If you’re a wham-bam-thank-you-mam type of gamer who plays games once and you’re done with, you won’t find much value with Robbotto outside of high-scores and playing it alongside friends afterwards. However, if you’re an avid fan of Bubble Bobble who wants to play it alone or you want to share that nostalgic memory with family, friends or people who drive you mad when playing cooperatively, then you’ll enjoy this game for what it is. The latter concern is something anyone on Steam should consider if the only option to play is on a keyboard, which is perfectly playable, but it will become cramped—two controllers is obviously the intended experience. If there is any ideal home for RobbOtto it is on the Nintendo Switch version, as you will get more mileage out of local coop, and given the limited number of controls you aren’t losing anything as a result.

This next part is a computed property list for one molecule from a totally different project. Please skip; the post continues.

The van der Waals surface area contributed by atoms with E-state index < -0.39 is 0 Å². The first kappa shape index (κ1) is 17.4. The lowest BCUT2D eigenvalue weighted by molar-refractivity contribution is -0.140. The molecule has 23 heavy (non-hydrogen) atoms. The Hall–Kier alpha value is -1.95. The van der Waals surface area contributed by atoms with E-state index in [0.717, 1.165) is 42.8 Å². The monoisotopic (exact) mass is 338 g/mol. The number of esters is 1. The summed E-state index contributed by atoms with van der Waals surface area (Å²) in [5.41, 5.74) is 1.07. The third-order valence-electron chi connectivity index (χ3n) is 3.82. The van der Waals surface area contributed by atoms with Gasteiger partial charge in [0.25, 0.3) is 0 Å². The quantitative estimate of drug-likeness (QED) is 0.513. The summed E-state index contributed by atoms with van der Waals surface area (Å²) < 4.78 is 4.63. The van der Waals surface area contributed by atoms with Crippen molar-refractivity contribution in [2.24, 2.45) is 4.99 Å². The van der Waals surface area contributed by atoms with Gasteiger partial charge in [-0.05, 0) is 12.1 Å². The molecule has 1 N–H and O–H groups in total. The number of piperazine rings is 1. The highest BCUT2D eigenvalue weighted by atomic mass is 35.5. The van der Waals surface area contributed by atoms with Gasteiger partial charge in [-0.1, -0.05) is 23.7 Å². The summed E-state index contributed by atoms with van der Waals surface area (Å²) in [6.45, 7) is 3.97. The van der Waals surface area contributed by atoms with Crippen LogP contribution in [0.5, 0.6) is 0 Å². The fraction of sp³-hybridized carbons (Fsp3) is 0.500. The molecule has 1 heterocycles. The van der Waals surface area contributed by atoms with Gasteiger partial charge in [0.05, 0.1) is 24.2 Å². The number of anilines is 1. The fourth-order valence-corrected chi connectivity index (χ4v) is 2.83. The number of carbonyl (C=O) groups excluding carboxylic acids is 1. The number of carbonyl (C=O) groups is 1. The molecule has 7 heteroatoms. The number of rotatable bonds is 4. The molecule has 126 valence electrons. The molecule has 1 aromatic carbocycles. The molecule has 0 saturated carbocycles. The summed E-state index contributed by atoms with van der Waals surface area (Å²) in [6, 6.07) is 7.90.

Dōmo Arigatō Misutā Robb & Otto
As alluded to earlier, RobbOtto is a game in a similar vein as the Bubble Bobble series, but for those who have not played these games they are a series of a hundred levels with fixed camera challenges to knock-out all enemies and collect as many rewards for points as possible. Metagame challenges like high-scores, two-player modes and one-life runs are what drive the overall simplistic gameplay that you might expect from modern tablet games. Charm might be a more appropriate description to describe what makes these games addicting, but anyone who has ever played these games will probably be as clueless to explain what makes it tick the right boxes—maybe it’s the soundtrack that brainwashes people as it forever loops in an endless cycle of pure happiness against the player’s rage.